RCmall 5.8Ghz 150CH FPV Receiver for Android Phone Review
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Review by Nicholas Turner, Staff Contributor
- Receiver and Android Phone
- Compatible with many devices
- No instruction manual included
I've been looking for another FPV monitor/goggles because my kids love taking mine and watching as I am forced to fly LOS. This UVC vRX compatible with Android intrigued me, being able to use my phone or tablet as a screen.
The unit comes in an ESD style bag. Included is a rubber ducky antenna, micro USB to micro USB cable, and the vRX.
Screw the antenna on. Plug the micro USB cable in to the vRX and mobile device. I found there are two arrows, a solid and a dashed one. It does matter which way these are connected.
For Android devices install an FPV viewer app. FPV Viewer is recommended by the manufacturer, and works. But the free version puts a watermark on the video and has ads. FPV Viewer does allow saving of the video (aka dvr) but not the ability to take a screenshot. This isn't a big concern as I can use software like ProDRENALIN v2+ to make a screenshot from the video. BUT the watermark is bothersome to me. I found I like Droid FPV app. This app does dvr and screenshot as well.
The vRX has one red button. This button is a channel changer and search button. A quick one push will change the vRX channel by to the next frequency. A long press of the button starts the search. As the vRX searches a ping vertical line goes across the screen (showing where it is in the spectrum) and a yellow line goes across and will show the signal when a signal is found. As channels are changed there is yellow text on the screen showing the frequency it is locked on and signal strength in percentage. When signal is lost the vRX displays snow, aka black and white lines/screen.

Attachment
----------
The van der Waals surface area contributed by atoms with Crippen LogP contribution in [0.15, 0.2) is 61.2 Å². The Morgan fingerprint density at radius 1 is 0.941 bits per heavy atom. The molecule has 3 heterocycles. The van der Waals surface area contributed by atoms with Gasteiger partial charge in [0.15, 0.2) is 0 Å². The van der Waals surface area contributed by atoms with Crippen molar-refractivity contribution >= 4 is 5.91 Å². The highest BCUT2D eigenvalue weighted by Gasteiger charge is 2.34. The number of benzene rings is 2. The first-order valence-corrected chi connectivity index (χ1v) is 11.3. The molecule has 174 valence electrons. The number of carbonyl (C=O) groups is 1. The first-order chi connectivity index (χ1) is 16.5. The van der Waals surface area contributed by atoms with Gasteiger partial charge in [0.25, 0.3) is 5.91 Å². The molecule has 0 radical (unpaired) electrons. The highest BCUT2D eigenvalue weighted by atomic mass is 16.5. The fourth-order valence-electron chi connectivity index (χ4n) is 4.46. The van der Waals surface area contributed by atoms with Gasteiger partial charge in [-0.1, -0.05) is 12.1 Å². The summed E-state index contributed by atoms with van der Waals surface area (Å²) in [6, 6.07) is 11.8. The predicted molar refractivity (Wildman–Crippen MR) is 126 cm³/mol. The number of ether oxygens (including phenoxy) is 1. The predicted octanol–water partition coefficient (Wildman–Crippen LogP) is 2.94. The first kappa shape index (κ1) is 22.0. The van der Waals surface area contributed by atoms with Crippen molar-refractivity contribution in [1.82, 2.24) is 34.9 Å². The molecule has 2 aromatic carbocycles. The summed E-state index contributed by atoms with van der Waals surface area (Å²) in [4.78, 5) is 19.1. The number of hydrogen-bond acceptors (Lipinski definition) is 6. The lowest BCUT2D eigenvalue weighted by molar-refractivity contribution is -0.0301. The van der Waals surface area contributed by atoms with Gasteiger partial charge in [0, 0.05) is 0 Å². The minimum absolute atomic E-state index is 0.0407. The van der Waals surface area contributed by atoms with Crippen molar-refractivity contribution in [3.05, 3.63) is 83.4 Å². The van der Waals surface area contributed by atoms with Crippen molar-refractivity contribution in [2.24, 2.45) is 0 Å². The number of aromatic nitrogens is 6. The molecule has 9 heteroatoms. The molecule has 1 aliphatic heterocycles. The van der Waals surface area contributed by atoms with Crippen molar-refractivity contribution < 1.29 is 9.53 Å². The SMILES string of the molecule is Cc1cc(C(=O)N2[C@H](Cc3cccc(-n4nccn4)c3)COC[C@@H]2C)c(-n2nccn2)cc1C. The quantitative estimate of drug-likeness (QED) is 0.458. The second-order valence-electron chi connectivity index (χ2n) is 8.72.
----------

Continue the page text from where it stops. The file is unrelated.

When a device is recording, there is a little more delay than when not recording. This is expected from a multitasking device/tool. Since this is not a dedicated FPV vRX, there is some delay as compared to say dedicated goggles. But for my limited skill set, this isn't a concern yet.
I set my LHI 220 quadcopter on my deck, unarmed and ensured my AKK X1 vTX was set to 25mW. With my Windows tablet in hand I started walking away (clear line of sight). Around 180 feet with me between the vTX and vRX I started to get breakup. At 200 to 220 feet I was getting severe loss with me between the vTX and vRX. Since I fly 25mW and so far mainly LOS, this was perfectly fine with me range wise. If you understand anything about FPV video transmission then you know obstacles create interference and will impact range.
I've spoken about Android's support. But I also tried Windows 7 and Windows 10.
Using a standard USB port I connected the vRX. Windows installed some generic USB webcam drivers and the device showed up in Devices. I didn't have a program for viewing the webcam live, but I was able to select the USB 2.0 webcam in Skype as my camera and saw the video real-time. For dvr I was able to use VLC to record. Using VLC to record kept the video from being seen, and choosing to display the recorded video creates an even bigger lag.
Using the provided micro USB to micro USB cable, I connected directly to the micro USB port on my Toshiba Encore tablet. Again, Windows installed USB 2.0 webcam drivers. Once the drivers were installed I was able to use the default Microsoft Camera app to view the video real time, start and stop dvr, as well as take screenshots. In my opinion this worked as easy, if not easier than the Android support.
Having a UVC 5.8GHz vRX in your toolbox is going to prove handy. My primary uses will be for bench testing vTX setups, ride along with others, show the general public how cool FPV is, and to dvr flights. Android is the preferred platform, but Windows 10 has proven to be just as easy as Android. I'm glad I bought this and would recommend to others to have on available if only for bench testing. I'll be taking mine with me every time I head out to the local flying field just to be able to ride along and share the ride with other people.